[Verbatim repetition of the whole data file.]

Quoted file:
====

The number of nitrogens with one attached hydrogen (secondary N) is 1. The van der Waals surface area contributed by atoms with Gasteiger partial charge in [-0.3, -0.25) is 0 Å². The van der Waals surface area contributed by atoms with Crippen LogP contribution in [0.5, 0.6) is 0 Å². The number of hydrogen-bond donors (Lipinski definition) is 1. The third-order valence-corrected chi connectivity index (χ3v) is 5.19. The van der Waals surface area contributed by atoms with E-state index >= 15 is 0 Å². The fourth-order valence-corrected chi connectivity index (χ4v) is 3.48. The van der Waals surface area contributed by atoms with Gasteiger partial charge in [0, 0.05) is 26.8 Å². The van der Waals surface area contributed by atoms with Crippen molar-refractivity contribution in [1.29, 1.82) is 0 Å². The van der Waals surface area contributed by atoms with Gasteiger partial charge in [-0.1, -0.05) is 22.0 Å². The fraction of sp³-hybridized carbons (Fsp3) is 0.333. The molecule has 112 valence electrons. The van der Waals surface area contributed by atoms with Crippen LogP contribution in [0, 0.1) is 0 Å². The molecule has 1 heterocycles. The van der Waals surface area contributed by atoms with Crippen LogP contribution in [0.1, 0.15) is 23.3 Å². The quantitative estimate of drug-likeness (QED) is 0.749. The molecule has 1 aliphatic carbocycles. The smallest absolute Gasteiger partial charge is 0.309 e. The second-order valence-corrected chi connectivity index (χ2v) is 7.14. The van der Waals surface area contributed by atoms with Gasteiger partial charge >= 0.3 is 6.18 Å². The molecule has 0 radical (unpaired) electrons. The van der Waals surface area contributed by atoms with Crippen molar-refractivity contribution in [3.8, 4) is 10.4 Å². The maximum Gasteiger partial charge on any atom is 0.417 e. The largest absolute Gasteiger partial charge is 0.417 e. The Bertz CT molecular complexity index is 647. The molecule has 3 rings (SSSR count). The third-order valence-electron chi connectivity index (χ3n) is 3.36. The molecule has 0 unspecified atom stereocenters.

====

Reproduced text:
The number of nitrogens with one attached hydrogen (secondary N) is 1. The van der Waals surface area contributed by atoms with Gasteiger partial charge in [-0.3, -0.25) is 0 Å². The van der Waals surface area contributed by atoms with Crippen LogP contribution in [0.5, 0.6) is 0 Å². The number of hydrogen-bond donors (Lipinski definition) is 1. The third-order valence-corrected chi connectivity index (χ3v) is 5.19. The van der Waals surface area contributed by atoms with E-state index >= 15 is 0 Å². The fourth-order valence-corrected chi connectivity index (χ4v) is 3.48. The van der Waals surface area contributed by atoms with Gasteiger partial charge in [0, 0.05) is 26.8 Å². The van der Waals surface area contributed by atoms with Crippen molar-refractivity contribution in [1.29, 1.82) is 0 Å². The van der Waals surface area contributed by atoms with Gasteiger partial charge in [-0.1, -0.05) is 22.0 Å². The fraction of sp³-hybridized carbons (Fsp3) is 0.333. The molecule has 112 valence electrons. The van der Waals surface area contributed by atoms with Crippen LogP contribution in [0, 0.1) is 0 Å². The molecule has 1 heterocycles. The van der Waals surface area contributed by atoms with Crippen LogP contribution in [0.1, 0.15) is 23.3 Å². The quantitative estimate of drug-likeness (QED) is 0.749. The molecule has 1 aliphatic carbocycles. The smallest absolute Gasteiger partial charge is 0.309 e. The second-order valence-corrected chi connectivity index (χ2v) is 7.14. The van der Waals surface area contributed by atoms with Gasteiger partial charge >= 0.3 is 6.18 Å². The molecule has 0 radical (unpaired) electrons. The van der Waals surface area contributed by atoms with Crippen molar-refractivity contribution in [3.8, 4) is 10.4 Å². The maximum Gasteiger partial charge on any atom is 0.417 e. The largest absolute Gasteiger partial charge is 0.417 e. The Bertz CT molecular complexity index is 647. The molecule has 3 rings (SSSR count). The third-order valence-electron chi connectivity index (χ3n) is 3.36. The molecule has 0 unspecified atom stereocenters.